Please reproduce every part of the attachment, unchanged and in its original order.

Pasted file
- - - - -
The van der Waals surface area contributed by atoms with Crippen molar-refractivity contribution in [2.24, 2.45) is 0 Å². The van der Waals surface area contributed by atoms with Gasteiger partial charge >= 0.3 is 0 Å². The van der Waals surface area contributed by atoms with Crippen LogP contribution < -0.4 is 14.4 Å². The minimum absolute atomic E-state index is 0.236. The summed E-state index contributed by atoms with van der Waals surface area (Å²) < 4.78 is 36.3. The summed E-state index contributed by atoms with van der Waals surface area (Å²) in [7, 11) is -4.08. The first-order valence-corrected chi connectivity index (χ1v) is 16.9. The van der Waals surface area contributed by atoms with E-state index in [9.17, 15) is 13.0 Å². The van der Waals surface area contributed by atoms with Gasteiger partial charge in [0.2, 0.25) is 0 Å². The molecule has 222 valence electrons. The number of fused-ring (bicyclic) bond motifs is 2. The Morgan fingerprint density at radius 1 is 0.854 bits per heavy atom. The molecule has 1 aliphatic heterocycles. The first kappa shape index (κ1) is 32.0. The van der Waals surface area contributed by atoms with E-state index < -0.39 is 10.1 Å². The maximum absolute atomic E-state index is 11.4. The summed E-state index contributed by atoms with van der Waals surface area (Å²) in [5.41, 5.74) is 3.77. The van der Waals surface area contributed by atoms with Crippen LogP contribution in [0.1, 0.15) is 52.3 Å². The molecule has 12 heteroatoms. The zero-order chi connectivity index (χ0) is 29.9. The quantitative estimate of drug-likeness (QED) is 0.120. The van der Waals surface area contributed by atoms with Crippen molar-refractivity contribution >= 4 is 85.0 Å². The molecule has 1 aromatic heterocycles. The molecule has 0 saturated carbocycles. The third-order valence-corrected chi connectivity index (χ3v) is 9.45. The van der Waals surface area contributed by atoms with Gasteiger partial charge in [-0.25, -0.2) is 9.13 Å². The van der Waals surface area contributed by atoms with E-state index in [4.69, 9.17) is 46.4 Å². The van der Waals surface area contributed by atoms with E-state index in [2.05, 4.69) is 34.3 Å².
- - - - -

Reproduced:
The van der Waals surface area contributed by atoms with Crippen molar-refractivity contribution in [2.24, 2.45) is 0 Å². The van der Waals surface area contributed by atoms with Gasteiger partial charge >= 0.3 is 0 Å². The van der Waals surface area contributed by atoms with Crippen LogP contribution < -0.4 is 14.4 Å². The minimum absolute atomic E-state index is 0.236. The summed E-state index contributed by atoms with van der Waals surface area (Å²) < 4.78 is 36.3. The summed E-state index contributed by atoms with van der Waals surface area (Å²) in [7, 11) is -4.08. The first-order valence-corrected chi connectivity index (χ1v) is 16.9. The van der Waals surface area contributed by atoms with E-state index in [9.17, 15) is 13.0 Å². The van der Waals surface area contributed by atoms with Gasteiger partial charge in [0.2, 0.25) is 0 Å². The molecule has 222 valence electrons. The number of fused-ring (bicyclic) bond motifs is 2. The Morgan fingerprint density at radius 1 is 0.854 bits per heavy atom. The molecule has 1 aliphatic heterocycles. The first kappa shape index (κ1) is 32.0. The van der Waals surface area contributed by atoms with E-state index < -0.39 is 10.1 Å². The maximum absolute atomic E-state index is 11.4. The summed E-state index contributed by atoms with van der Waals surface area (Å²) in [5.41, 5.74) is 3.77. The van der Waals surface area contributed by atoms with Crippen LogP contribution in [0.1, 0.15) is 52.3 Å². The molecule has 12 heteroatoms. The zero-order chi connectivity index (χ0) is 29.9. The quantitative estimate of drug-likeness (QED) is 0.120. The van der Waals surface area contributed by atoms with Crippen molar-refractivity contribution >= 4 is 85.0 Å². The molecule has 1 aromatic heterocycles. The molecule has 0 saturated carbocycles. The third-order valence-corrected chi connectivity index (χ3v) is 9.45. The van der Waals surface area contributed by atoms with Gasteiger partial charge in [-0.25, -0.2) is 9.13 Å². The van der Waals surface area contributed by atoms with E-state index in [4.69, 9.17) is 46.4 Å². The van der Waals surface area contributed by atoms with E-state index in [2.05, 4.69) is 34.3 Å².